I will use four eye screws for the wall/ceiling corner panels. These will attach to two large long ceiling eye hooks/screws screwed through the double plasterboard of the ceiling and into the joists ( plenty joists available at 33-40 cm's apart ).

For the wall hanging panels, i cannot attach them to the walls as the walls cannot bare any weight ( made them wrong ). I was thinking of using two screw eyes close together on both sides on the top of the panels with the same hanging cord going up to the same ceiling eye hooks.
The wall panels will be 6" off the wall. I will use 2 or 4 wooden corner pieces ( 6" long ) glued to the backs of the panels to stabilise them off the wall.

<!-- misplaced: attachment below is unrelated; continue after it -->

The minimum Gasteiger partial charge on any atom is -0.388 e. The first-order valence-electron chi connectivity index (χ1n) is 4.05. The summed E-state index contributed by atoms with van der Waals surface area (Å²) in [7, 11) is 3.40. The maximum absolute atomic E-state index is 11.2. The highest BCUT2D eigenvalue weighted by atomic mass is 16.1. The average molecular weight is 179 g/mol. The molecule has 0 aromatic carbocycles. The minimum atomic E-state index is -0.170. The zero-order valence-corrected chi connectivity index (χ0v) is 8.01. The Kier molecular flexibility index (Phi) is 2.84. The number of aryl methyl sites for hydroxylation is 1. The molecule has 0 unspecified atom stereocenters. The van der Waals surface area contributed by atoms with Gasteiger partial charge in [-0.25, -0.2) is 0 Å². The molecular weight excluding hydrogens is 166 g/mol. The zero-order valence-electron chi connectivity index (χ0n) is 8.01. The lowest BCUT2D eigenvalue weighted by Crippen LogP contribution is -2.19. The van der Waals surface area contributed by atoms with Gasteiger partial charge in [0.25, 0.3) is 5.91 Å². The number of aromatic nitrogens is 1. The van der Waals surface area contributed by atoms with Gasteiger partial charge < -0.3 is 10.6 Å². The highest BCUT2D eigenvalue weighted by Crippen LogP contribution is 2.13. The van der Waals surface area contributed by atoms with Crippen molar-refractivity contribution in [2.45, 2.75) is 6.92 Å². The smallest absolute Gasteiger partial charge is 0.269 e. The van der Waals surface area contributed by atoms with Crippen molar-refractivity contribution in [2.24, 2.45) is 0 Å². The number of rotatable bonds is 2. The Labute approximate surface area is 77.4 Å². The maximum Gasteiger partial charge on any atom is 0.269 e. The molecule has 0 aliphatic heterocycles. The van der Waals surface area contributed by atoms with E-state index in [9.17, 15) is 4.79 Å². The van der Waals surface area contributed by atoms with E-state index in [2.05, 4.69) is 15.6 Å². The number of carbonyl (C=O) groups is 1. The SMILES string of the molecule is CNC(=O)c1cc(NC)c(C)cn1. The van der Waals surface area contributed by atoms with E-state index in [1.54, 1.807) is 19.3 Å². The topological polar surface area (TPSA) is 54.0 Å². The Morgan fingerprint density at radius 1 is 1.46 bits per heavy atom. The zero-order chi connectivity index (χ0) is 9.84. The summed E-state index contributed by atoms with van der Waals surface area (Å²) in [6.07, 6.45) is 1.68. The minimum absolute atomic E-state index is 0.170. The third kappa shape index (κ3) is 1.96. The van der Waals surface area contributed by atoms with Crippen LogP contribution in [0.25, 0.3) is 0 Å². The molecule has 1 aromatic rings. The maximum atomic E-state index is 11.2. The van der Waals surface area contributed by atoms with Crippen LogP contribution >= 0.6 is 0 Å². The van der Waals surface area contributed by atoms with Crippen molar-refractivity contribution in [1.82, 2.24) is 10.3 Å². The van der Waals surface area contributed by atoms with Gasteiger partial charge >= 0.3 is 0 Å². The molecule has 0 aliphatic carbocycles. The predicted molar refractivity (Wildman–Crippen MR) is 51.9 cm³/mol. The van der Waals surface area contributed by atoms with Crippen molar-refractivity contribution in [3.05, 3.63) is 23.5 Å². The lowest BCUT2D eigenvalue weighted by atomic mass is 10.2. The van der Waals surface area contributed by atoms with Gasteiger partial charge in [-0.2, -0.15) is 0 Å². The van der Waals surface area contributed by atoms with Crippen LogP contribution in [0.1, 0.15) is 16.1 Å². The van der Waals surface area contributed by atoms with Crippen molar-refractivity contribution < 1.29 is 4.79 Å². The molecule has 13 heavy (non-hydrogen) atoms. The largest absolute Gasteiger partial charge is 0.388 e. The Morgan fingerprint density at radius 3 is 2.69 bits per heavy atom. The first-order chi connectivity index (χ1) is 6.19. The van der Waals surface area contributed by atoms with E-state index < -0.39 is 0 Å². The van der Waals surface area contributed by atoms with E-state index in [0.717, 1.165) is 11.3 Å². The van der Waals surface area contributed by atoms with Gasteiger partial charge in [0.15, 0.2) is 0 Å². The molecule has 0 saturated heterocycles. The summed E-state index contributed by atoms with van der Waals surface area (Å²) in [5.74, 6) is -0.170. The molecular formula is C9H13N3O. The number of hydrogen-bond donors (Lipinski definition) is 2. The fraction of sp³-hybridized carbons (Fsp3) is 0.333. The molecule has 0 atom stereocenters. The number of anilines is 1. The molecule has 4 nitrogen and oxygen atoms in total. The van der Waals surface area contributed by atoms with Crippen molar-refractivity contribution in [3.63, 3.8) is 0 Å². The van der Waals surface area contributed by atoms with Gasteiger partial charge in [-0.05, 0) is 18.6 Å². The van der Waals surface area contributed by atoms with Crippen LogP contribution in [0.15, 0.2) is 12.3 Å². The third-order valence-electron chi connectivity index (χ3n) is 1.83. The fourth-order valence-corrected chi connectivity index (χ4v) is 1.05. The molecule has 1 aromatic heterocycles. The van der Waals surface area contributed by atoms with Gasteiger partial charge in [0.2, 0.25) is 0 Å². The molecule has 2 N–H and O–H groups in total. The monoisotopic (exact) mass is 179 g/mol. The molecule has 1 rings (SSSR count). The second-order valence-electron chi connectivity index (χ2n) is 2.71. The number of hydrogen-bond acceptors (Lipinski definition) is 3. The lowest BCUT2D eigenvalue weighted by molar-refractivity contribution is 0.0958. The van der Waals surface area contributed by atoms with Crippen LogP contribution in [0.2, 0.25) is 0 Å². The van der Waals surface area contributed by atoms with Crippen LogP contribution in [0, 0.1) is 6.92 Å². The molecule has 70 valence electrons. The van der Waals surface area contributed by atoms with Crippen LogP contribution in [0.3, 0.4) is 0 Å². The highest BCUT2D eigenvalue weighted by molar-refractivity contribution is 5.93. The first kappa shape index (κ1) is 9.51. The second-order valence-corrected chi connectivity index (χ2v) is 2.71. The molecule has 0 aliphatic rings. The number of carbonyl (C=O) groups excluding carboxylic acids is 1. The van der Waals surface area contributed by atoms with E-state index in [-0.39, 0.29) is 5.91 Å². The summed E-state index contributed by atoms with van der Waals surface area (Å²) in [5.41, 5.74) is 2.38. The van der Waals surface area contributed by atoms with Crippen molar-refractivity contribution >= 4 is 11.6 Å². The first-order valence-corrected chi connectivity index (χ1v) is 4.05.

Does this sound feasible to you ?

Thanks

Peter
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Re: DIY Studio Build Diary

Postby thefruitfarmer » Wed Mar 13, 2013 10:04 pm

That sounds like it would work....

...a screw eye in each corner of the trap attached by strong cord to screw eyes in the joists.

Just make sure it feels sturdy and solid, you can always put a couple more screw eyes in the joist if it feels a bit unsafe.
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Re: DIY Studio Build Diary

Postby Helmutcrab » Thu Mar 14, 2013 10:21 am

Cheers, i was hoping you would say that :)

I will be using an extra pair of ceiling hooks for the wall hanging panels just outside of the ones for the wall-ceiling panels.

I will get some photos up as soon as i've got the corner panels in place,

Thanks again for all the help

Peter
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Re: DIY Studio Build Diary